“We do a lot of group work,” says Ms. Abraham. She adds that she dreaded group work in high school, but IBH has helped her have a change of heart. “In the work world you do have to work with people and part of your job does affect their job or part of their job. I think that’s missing a lot. I think a lot of programs try to incorporate group work, but it’s not incorporated well.”

According to Ms. Jones, the problem is that programs like IBH are still quite small.

Ms. Abraham's class has about 50 students, and the school projects about 80 students will be enrolled next year. The program is competitive: The average entrance GPA is 88 per cent. The advantage is small class sizes, more one-on-one time with professors, and a strong community of people working toward the same goals.

But these types of programs, Ms. Jones says, need to be accessible to everyone.


The IBH program at McMaster is only one example of many innovative approaches to multidisciplinary, work-integrated learning programs across the country. Most schools offer co-op work placements in select programs, or provide opportunities for internships and practicums to offer students more experience. The Dev Degree at Carleton University in Ottawa, for example, combines classes and traditional learning with paid work terms at Shopify over the course of the degree. The program enrolls 50-per-cent women, too, making it a leader for women in STEM (science, technology, engineering, mathematics) fields.

That is another benefit of innovative programs, according to researchers. New learning models have the potential to increase diversity in fields such as STEM, where certain groups have been traditionally underrepresented.

Ms. Abraham says her program at McMaster is diverse, both in terms of students' backgrounds as well as in the interests they intend to pursue. Some integrated business humanities students want to work for nonprofits, as Ms. Abraham does, while others plan to open restaurants, start their own businesses or pursue law.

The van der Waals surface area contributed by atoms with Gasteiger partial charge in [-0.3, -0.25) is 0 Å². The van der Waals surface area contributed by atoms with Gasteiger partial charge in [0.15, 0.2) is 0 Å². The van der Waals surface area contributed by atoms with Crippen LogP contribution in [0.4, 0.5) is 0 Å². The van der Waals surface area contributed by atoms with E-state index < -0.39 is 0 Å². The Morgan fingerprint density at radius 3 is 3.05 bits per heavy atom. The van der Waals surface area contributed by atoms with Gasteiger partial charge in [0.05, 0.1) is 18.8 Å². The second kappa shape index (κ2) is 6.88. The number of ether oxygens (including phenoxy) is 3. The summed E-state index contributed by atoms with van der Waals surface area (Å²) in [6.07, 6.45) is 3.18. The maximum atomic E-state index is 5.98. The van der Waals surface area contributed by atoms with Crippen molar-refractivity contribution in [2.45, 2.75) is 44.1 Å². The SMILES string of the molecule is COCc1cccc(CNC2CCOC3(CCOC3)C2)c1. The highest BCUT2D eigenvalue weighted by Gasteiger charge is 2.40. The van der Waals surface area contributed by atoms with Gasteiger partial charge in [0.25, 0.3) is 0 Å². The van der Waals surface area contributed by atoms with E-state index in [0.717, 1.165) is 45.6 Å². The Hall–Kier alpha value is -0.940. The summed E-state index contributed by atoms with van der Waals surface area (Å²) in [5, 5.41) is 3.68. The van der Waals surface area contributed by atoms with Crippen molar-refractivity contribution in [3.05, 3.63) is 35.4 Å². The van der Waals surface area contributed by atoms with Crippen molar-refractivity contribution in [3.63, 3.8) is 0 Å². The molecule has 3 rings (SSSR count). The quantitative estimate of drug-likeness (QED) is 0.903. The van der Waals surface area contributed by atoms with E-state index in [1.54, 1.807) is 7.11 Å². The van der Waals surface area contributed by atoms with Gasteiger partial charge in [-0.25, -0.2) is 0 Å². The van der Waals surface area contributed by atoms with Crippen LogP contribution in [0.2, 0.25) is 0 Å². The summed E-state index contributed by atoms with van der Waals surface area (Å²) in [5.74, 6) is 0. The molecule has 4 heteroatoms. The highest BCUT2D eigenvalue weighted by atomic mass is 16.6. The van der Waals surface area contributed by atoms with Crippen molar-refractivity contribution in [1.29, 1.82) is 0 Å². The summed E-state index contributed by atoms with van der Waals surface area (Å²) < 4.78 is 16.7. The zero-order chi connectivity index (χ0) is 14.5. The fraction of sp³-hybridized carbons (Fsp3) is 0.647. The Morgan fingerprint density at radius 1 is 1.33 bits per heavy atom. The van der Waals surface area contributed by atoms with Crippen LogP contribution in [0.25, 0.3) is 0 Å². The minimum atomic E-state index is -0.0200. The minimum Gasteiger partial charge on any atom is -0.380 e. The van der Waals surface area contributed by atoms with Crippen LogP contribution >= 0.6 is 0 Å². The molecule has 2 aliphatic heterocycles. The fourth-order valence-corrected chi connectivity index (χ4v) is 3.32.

Bringing a diverse range of backgrounds and interests together like this, Mr. Harrington says, is a precursor to a successful future workplace.

"The business case for inclusion could not be more obvious," he says. "Imagine a client who's trying to penetrate the consumer market and they're stuck in this mode where everybody looks and sounds the same because of a dominant culture. How will they ever reach that consumer base?" A report from the Pierre Elliott Trudeau Foundation suggests that there is a direct correlation between diversity and productivity for any business. Specifically referencing ethnocultural diversity, the report notes that a 1-per-cent increase in ethnocultural diversity was associated with an average 2.4-percent increase in revenue and a 0.5-per-cent increase in workplace productivity.


As a result, companies are starting to pay attention. Mr. Harrington works with organizations to help develop talent strategies that will hire the best possible teams. He has noticed that companies need to make change from the top down.

"What we have to remember is that organizational structure itself is designed to reduce risk, and that's why we have so many clients who are actually beginning to think about structuring their businesses differently," says Mr. Harrington. "We're going to need future leaders who know how to challenge traditional organizational structures, decompose them, start to move toward teams of cross-functional experts who have a mission."

This means that hiring strategies are going to be shifting away from skills and experience and more toward personal attributes. Some companies, MaRS's Ms. Jones says, are even employing AI technology to help eliminate initial biases in the hiring process and unearth more unlikely matches.

“Even though it can be messy and uncomfortable and sometimes it can take a little bit more time, bringing more diversity of thought and more inclusion to that conversation necessarily yields better results, and in a business context, that means making more money,” says Mr. Harrington.

For many students, the next five to 10 years will be rife with change and uncertainty. The job landscape is changing on a massive scale, and education systems are at pains to keep up. The future of work, however, is not bleak. The rise of experiential learning, and the increasing availability of technical upgrading courses and short-term learning opportunities, and the innovative ideas being generated by diverse minds across the country are beginning make room for new models of learning and working in Canada. The challenge is to stay adaptive and stay ahead of the curve.